Devastated: Former Flybe air crew member Katherine Densham, (above) broke down on-screen as she described learning that her job was gone and 2,000-plus colleagues must also find ‘something new to pay the bills’

Staff posted photographs and messages on social media within hours of the announcement

Katherine Densham, who worked for the collapsed airline for 13 years, was visibly upset as she arrived at Exeter airport in March to say goodbye to her ‘Flybe family’, who were clearing their desks.

She cried about the ‘sad’ collapse of the airline and said: ‘I’m not sure what I’m going to do now. I’ve worked for them since leaving college’.       

Staff posted photographs and messages on social media within hours of the announcement the budget carrier had plunged into administration – writing how they would ‘cherish all the memories’ of their ‘Flybe family’ and ‘hope we are all back in the skies where we belong.’

Another anonymous staff member, who has flown with Flybe for 16 years, admitted: ‘The people made Flybe. On the frontline, we were lions – lions led by donkeys.’

The man, who asked to remain anonymous, said he was ‘still in denial’ about the news. He added: ‘I still think this is a dream. I was praying for a miracle. I’ve not slept all night and am worrying what I’m going to do next. I’m 35 and flown in total 16 years – this is basically all I’ve known’.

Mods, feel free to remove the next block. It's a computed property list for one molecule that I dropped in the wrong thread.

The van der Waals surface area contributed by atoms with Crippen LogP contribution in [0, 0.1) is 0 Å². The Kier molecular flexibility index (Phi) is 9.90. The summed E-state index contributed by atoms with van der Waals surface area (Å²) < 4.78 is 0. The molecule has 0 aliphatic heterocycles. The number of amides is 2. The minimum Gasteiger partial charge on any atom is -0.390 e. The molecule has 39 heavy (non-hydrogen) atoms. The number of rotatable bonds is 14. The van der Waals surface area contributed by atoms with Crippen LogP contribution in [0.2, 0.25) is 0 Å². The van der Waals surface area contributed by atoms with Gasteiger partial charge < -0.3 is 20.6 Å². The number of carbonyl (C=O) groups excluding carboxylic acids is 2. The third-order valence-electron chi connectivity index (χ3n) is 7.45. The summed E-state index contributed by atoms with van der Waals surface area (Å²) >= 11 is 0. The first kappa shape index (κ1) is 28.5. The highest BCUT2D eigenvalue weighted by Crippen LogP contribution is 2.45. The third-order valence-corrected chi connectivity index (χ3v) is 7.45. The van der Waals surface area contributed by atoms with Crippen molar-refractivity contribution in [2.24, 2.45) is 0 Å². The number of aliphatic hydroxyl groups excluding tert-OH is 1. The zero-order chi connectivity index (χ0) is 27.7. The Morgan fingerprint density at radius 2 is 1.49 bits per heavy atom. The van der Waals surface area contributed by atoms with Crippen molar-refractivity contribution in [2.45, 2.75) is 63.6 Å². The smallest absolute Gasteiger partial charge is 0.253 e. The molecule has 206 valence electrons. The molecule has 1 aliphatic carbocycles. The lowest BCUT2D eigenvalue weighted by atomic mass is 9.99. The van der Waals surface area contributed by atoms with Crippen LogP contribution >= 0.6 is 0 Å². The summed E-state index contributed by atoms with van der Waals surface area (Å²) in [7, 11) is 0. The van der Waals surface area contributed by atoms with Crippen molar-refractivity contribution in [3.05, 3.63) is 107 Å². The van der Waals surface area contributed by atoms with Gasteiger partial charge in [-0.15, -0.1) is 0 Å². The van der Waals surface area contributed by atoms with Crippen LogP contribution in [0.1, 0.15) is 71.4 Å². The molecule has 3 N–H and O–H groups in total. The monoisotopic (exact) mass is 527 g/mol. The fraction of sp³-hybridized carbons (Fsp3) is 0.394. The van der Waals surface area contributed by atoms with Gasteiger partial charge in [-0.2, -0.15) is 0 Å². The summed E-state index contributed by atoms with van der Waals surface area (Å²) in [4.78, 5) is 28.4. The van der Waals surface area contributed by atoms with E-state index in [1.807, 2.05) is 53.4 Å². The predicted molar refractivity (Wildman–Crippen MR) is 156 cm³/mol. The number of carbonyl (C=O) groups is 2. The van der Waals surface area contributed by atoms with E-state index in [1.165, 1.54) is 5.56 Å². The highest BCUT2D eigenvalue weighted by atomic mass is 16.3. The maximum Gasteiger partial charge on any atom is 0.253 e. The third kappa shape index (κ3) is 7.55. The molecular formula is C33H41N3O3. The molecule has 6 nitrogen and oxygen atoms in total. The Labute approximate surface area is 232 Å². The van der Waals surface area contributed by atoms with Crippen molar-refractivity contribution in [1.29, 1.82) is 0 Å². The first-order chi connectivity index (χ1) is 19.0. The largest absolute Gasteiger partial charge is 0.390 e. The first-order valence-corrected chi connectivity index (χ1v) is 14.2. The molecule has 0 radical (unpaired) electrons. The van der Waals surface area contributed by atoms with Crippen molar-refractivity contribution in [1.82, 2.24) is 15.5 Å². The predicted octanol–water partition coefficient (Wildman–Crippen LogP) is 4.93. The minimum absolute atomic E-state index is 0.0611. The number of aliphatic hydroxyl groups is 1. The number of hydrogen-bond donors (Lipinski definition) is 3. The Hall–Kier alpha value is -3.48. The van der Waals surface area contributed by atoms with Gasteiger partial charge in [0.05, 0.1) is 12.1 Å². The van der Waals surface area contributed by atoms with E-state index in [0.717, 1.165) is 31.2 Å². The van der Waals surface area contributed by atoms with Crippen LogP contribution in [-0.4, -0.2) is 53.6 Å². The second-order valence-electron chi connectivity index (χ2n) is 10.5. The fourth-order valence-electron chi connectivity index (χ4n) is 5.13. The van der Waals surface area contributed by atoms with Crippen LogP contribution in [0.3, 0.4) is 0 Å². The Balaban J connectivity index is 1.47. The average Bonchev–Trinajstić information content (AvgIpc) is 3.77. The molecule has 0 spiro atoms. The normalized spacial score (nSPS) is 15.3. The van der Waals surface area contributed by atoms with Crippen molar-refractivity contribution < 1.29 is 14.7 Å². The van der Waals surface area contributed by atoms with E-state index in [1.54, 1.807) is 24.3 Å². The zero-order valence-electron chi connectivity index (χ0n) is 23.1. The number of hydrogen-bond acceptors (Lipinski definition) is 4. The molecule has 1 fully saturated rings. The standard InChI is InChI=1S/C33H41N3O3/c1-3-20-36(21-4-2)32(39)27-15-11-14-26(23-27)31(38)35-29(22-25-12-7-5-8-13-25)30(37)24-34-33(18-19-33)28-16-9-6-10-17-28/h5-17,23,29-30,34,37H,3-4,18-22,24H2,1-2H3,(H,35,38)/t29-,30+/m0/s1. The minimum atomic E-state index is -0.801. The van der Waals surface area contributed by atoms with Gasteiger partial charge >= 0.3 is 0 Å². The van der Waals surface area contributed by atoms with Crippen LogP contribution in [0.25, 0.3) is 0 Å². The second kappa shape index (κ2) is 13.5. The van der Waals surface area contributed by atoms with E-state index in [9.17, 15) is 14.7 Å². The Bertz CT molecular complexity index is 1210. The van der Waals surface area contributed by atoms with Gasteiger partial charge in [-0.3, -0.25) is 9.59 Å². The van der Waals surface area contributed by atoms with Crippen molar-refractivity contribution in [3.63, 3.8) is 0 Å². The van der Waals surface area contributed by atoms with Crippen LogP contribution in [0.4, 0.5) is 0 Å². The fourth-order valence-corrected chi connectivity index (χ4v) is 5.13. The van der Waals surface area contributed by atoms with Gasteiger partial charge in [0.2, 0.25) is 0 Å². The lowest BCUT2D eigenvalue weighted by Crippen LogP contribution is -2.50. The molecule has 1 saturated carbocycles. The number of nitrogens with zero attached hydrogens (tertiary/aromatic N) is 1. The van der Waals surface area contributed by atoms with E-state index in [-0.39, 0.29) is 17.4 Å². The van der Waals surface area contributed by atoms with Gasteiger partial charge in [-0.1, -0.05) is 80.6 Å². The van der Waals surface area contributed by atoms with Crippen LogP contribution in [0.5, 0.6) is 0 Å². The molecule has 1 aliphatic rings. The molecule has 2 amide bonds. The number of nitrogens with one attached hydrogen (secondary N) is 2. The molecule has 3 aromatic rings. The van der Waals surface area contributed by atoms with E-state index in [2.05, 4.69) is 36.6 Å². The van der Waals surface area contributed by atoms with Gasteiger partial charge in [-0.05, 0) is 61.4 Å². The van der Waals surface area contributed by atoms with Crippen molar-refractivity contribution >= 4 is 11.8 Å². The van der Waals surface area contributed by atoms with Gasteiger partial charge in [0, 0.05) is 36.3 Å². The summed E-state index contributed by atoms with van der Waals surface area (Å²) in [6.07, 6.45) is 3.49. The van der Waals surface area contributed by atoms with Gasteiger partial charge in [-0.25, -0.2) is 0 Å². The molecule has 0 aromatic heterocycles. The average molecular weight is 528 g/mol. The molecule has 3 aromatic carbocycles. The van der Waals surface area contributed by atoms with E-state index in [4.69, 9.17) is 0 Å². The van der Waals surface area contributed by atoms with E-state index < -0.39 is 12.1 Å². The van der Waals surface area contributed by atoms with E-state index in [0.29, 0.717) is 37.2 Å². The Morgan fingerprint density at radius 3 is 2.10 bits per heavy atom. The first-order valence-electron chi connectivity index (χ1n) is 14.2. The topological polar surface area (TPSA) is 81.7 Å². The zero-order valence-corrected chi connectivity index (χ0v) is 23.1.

Mr Pflieger added that he would provide more details in the coming weeks and months about ticket prices, new routes and destinations.

Flybe crew flooded social media with images as they shared their memories of working at the airline

Andy Street, Mayor of West Midlands, said: ‘It really is such brilliant news that Flybe is coming back as a commercial airline, and even better that it has chosen Birmingham to house its new headquarters.

‘Not only does this mean better domestic and international connectivity for our region as well as local jobs and opportunities being created here, but it’s yet another show of faith in the West Midlands with businesses choosing to commit to our region as we recover from the pandemic.

‘Flybe’s choice highlights the strength of the aerospace sector in the West Midlands and the talent pool available, and I wish Dave and his team all the very best ahead of their official launch early next year.’

Since Flybe’s collapse, several airlines including Loganair and British Airways have taken over their most viable routes, raising the possibility of a battle to regain customers.

Warning of the potential impacts, UK airline schedule analyst Sean Moulton told the Independent: ‘All the profitable routes have been taken. All they’ll do is face competition and face a fight against airlines who have operated over the last two years.

‘It won’t work for them, and could cause more harm than good in terms of regional connectivity if it brings down yield and does not increase passenger numbers.’

At a Transport Select Committee meeting, Tim Alderslade, chief executive of Airlines UK, said: ‘If they can operate the right routes at the right time of day and they can compete, good luck to them.’

Karen Dee, chief executive of the Airport Operators’ Association, said: ‘We will always welcome additional airlines. It’s good for competition, it’s good for routes in those areas. I wish them every success.’